MARTIN: Well, I hear you. I hear you, and I credit everything you said - and trust me on this, I'm not a huge fan. But I'm just saying...

(Soundbite of laughter)

MARTIN: ...I'm not a - I haven't been a fan of his prior to this for all kinds of reasons, which aren't that interesting to anybody but me. But I will say...

Mr. TORRE: Fair enough.

MARTIN: ...that, you know, if you've ever really done any - I don't know. I'm not in your business. But I'm just saying if you've ever done anything really profound that you needed to fix, three months is not a lot of time. And so the idea that he's going to be completely a different person in three months and reveal that to the public is as fake to me as, you know...

Mr. TORRE: Yeah.

MARTIN: ...a Budweiser commercial. Go ahead.

Mr. TORRE: That's fair enough.

MARTIN: I think Arsalan wanted to say something. Go ahead.

Mr. IFTIKHAR: Yeah. Well, I mean, you know, I agree with what Pablo is saying. And just to push back a little bit on what Michel's saying, also, is that, you know, let's not forget, again, that this was a staged press conference, where only his people were allowed in. There were not - you know, he did not take any questions. If there was real contrition, you know, I would think that a person would do it 'til you drop - a press conference where he was saying that...

RUDIN: No. But Mark Sanford did that...

MARTIN: Who says?

RUDIN: ...and that was a big mistake. I mean, there's a limit to what...

MARTIN: Yeah, who says?

Mr. IFTIKHAR: Honestly, I think after the shankapotomus that Tiger Woods did, you know, personally, I think he should have gone on Oprah the next day and cried it out. I think the American public would have had a lot more sympathy.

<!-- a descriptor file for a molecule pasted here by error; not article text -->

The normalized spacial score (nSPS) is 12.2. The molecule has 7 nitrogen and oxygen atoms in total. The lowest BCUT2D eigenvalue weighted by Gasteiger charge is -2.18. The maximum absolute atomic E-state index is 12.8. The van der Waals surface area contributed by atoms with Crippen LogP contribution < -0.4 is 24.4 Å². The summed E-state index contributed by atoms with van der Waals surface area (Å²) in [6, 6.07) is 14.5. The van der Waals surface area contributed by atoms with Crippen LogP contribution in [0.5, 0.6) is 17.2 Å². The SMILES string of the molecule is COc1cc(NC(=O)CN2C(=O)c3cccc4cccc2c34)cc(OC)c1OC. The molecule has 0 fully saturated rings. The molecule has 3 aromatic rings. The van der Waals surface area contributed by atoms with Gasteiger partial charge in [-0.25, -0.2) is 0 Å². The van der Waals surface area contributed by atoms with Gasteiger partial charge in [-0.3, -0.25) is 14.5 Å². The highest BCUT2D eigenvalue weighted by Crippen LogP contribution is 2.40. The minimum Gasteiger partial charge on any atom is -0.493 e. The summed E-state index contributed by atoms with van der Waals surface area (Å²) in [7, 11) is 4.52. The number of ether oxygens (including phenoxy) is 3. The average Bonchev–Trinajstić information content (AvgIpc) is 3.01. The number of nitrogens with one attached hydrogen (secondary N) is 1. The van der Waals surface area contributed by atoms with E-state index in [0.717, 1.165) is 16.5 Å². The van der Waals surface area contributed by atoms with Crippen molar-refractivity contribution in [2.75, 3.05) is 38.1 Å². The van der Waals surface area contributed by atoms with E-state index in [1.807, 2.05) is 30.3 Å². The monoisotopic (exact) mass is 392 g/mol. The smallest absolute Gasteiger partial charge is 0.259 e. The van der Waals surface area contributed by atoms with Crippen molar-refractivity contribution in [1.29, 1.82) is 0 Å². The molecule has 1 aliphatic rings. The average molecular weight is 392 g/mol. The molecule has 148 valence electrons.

Mr. TORRE: Yeah, would've worked.

Mr. IZRAEL: That's exactly what we need. We need more Oprah in our lives.

(Soundbite of laughter)

Mr. IZRAEL: Sure.

MARTIN: If you're just joining us, you're listening to TELL ME MORE from NPR News. We're having a hug-in. We're talking about Tiger. We're talking with Jimi Izrael, Arsalan Iftikhar, Pablo Torre and Ken Rudin. Back to you, Jimi.

Mr. IZRAEL: Thanks, Michel. Well, in other sports news, the Winter Games in Vancouver are just about over. And - surprise, surprise, surprise - the Americans have a pretty strong showing, currently winning in the overall medal count, Michel.

MARTIN: They're half over. And I can see why you're so fascinated. You think they're over just because you're so fascinated by it.

(Soundbite of laughter)

Mr. IZRAEL: Well, just about over, you know.

MARTIN: I don't know. Pablo, any surprises? I don't know. Does it...

Mr. TORRE: Yeah.

MARTIN: Are you into it?

Mr. TORRE: You know what? I am into it. And I think one of the criticisms that I've heard from really smart people out there is that the Winter Olympics, when you really boil them down, are a bunch of games for cold-weather countries and they're fairly inaccessible, and they're country club sports and they're prep school sports - you know, from skiing all the way down the line. And the reason I'm interested in it is just because I think it's fascinating to get a whole new set of characters - I mean, maybe it's me as a sports journalist - but a whole new set of characters to learn about.

There's an aspect of international relations in the Olympics that we don't get. There are subcultures around these individual sports. And I don't know if - you know, yes, these sports are waiting for a Tiger Woods, for example, to come along from a different background and completely blow the doors open. They're waiting for a Williams - sisters. They're waiting for any number of great athletes to come along and be the best skier in the world. If LeBron James wanted to ski, I'm sure he'd be awesome at it.

(Soundbite of laughter)

Mr. IZRAEL: Oh, my God.

Mr. TORRE: So, that...

MARTIN: Oh, my goodness.

Mr. IZRAEL: Yeah, really.

Mr. TORRE: It's not the top and the cream of the crop as far as the world's athletic talent, from that macro perspective, but...